Deborah Drever apologizes to LGBT community, vows to gain Calgary-Bow's trust
'I am ready to work hard to ensure my constituents are well-represented,' says Drever on Facebook
Deborah Drever, who was suspended from the Alberta NDP caucus last week after a series of social media gaffes, is once again apologizing for her "problematic" posts but has no plans of resigning.
Drever's troubles started almost immediately after she won her northwest Calgary seat on May 5 when controversial photos emerged of her next to a T-shirt emblazoned with marijuana leaves and posing as a victim of a sexual assault for a heavy metal band's album cover.
The photos spurred some to call for the MLA-elect to be recalled, even though there is no such legislation in Alberta.
At first Premier Rachel Notley was willing to forgive her, and move on, but then one of Drever's Instagram posts surfaced. It was a picture of former premier Jim Prentice and interim Alberta PC leader Ric McIver with a comment implying the two are gay.
Drever posted an apology on her Facebook page Tuesday.
"I am sorry that my actions were hurtful," posted the 26-year-old political rookie.
"My flippant attempt at humour backfired and I sincerely apologize to my constituents and to all Albertans for that. I am also sorry that I was the source of significant distraction from what should have been a time of celebration for Premier [Rachel] Notley and the NDP caucus."
Instagram photo posted last year
Drever says the image, which had the caption "gay boyz," was a screen capture of her Instagram account from over a year ago.
"I apologize to all Albertans for the homophobic statements contained in this image, which are completely contrary to the views of our party and our future government," said Notley in a statement last week.
Kris Wells, who works with the Institute for Sexual Minority Studies and Services, says Drever's post speaks to a larger issue among today's youth.
"To me, that exemplifies the power of casual homophobia, which we see happen among a lot of young people, where you're using derogatory language without really thinking about its consequences," he says.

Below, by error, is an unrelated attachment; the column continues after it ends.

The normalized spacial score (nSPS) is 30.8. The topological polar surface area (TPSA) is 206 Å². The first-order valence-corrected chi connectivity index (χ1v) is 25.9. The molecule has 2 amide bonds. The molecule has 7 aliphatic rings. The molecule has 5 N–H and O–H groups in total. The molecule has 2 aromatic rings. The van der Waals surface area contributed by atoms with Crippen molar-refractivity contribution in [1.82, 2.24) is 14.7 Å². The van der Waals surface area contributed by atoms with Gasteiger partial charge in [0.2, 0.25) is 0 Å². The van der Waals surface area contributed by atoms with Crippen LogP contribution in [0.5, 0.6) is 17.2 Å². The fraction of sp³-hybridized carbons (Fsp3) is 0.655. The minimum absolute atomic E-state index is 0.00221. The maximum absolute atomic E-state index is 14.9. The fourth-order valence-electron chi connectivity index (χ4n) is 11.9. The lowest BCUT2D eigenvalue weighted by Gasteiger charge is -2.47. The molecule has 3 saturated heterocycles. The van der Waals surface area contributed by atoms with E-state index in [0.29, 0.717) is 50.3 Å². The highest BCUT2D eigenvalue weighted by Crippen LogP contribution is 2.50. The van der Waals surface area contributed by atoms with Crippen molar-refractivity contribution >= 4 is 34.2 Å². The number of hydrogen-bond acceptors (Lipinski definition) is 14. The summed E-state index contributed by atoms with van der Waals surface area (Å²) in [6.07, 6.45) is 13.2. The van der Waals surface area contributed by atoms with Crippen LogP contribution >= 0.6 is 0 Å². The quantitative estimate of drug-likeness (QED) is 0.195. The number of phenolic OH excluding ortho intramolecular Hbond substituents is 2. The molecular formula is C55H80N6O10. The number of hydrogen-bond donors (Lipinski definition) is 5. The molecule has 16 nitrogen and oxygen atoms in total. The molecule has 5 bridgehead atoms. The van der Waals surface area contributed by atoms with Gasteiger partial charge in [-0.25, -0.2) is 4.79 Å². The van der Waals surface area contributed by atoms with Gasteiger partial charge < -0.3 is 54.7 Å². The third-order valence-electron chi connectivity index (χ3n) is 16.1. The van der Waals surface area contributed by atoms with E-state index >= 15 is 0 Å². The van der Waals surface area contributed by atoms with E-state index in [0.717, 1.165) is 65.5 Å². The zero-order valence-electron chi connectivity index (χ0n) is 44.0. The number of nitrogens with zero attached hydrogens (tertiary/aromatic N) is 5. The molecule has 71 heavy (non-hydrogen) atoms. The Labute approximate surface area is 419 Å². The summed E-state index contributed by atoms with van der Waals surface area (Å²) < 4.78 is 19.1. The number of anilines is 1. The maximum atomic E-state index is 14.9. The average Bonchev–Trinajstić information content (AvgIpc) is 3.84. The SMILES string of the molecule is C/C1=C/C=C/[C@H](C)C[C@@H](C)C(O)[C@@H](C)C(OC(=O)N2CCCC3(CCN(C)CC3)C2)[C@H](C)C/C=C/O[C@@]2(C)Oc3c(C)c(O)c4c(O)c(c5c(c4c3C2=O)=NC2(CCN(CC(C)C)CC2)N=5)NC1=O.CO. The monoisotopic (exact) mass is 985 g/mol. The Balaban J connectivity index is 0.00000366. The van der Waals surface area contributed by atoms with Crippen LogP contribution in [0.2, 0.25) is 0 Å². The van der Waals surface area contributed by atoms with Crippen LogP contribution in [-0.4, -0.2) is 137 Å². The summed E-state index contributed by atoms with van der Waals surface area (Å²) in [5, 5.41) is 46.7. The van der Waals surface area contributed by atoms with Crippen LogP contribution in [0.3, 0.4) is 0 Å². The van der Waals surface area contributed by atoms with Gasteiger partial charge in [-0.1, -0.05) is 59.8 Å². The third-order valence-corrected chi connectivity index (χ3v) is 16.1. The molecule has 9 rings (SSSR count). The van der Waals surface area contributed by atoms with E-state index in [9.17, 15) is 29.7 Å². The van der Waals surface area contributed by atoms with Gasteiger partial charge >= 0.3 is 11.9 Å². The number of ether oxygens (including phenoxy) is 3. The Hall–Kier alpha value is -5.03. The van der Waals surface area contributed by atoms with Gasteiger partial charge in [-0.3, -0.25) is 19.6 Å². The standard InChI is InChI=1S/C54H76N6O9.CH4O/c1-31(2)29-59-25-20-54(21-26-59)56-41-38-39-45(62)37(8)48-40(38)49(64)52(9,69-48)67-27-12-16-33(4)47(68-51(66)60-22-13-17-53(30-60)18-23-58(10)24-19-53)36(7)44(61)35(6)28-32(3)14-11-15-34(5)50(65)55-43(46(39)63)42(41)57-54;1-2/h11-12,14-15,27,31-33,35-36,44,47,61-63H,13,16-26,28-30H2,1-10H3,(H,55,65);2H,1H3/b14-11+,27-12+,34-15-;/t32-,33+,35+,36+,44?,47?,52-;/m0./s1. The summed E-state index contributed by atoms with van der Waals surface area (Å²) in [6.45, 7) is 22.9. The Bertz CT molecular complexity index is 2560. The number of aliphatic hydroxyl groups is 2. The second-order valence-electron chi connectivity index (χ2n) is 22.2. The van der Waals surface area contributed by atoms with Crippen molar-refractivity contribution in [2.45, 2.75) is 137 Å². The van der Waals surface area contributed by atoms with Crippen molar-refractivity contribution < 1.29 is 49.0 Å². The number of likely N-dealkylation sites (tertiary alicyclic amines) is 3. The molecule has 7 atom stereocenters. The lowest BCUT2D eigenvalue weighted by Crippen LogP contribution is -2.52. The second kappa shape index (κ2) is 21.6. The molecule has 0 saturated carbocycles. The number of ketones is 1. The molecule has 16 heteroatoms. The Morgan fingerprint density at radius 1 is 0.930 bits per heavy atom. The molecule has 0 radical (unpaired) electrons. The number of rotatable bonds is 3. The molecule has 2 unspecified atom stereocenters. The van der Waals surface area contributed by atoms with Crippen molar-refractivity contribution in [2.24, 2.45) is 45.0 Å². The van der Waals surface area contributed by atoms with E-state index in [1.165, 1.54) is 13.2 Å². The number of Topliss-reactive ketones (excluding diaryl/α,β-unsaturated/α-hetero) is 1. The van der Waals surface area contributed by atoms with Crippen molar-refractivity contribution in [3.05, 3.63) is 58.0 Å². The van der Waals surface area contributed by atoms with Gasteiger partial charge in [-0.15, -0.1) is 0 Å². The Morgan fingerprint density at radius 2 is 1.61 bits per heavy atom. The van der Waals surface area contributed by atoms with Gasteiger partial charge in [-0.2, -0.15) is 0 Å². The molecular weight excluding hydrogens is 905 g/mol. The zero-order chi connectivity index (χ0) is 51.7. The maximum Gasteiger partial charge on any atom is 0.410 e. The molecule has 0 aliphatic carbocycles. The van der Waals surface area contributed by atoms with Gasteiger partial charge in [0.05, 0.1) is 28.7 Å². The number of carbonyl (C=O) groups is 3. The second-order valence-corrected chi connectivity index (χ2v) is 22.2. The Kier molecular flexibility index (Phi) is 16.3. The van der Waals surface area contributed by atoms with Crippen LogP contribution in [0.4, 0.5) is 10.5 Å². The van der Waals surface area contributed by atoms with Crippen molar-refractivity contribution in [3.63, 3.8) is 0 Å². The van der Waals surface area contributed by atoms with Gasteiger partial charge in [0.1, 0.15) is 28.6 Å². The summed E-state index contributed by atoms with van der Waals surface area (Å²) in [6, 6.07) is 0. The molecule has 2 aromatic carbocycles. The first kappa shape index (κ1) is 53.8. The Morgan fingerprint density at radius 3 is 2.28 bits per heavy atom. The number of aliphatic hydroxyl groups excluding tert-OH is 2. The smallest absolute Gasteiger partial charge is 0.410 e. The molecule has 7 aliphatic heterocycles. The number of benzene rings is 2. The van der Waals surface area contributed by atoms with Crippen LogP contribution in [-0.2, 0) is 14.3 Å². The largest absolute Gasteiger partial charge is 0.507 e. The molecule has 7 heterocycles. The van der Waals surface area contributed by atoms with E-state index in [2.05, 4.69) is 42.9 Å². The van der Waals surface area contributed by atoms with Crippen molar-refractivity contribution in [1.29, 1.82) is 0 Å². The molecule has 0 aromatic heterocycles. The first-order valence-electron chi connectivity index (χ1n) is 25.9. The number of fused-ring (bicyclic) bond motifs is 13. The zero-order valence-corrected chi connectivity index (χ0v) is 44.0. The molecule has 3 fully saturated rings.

"Words do have consequences. For young people — think before you speak, think before you tweet, think before you put things on social media."
Wells encourages Drever to get involved and talk to other young people about her mistakes. He has invited Drever to Camp fYrefly, which is a national leadership retreat for sexual and gender minority youth that he helped to create.
'Never intended to convey an insult'
Drever wanted to "stress in the strongest possible terms" that her comment was "never intended to convey an insult" to the LGBT community.
"I also want to make it perfectly clear that I know now that my intent doesn't matter. When it comes to discriminatory language or actions, intent is irrelevant when it causes harm to another person or persons."
Drever says she is a strong supporter of equal rights for all Albertans, and understands the need for gay-straight alliances in all schools around the province.
She says she is dedicated to the job and plans to win the trust of her constituents in Calgary-Bow.
"I intend to serve as the MLA for Calgary-Bow, as I was elected to do, and I will sit as an Independent MLA. I am ready to work hard to ensure my constituents are well-represented and I will continue to promote the core NDP values of inclusion and fairness upon which I ran."
Members of the legislative assembly will be sworn in at a ceremony in Edmonton on June 1.
Notley says she will review whether Drever has a future in the NDP caucus next year. In the meantime, she has asked the young politician to speak out clearly on issues of violence against women and homophobia.
"I appreciate the premier's past advice and will live up to the expectations she has set out for me over the coming months," says Drever in her statement.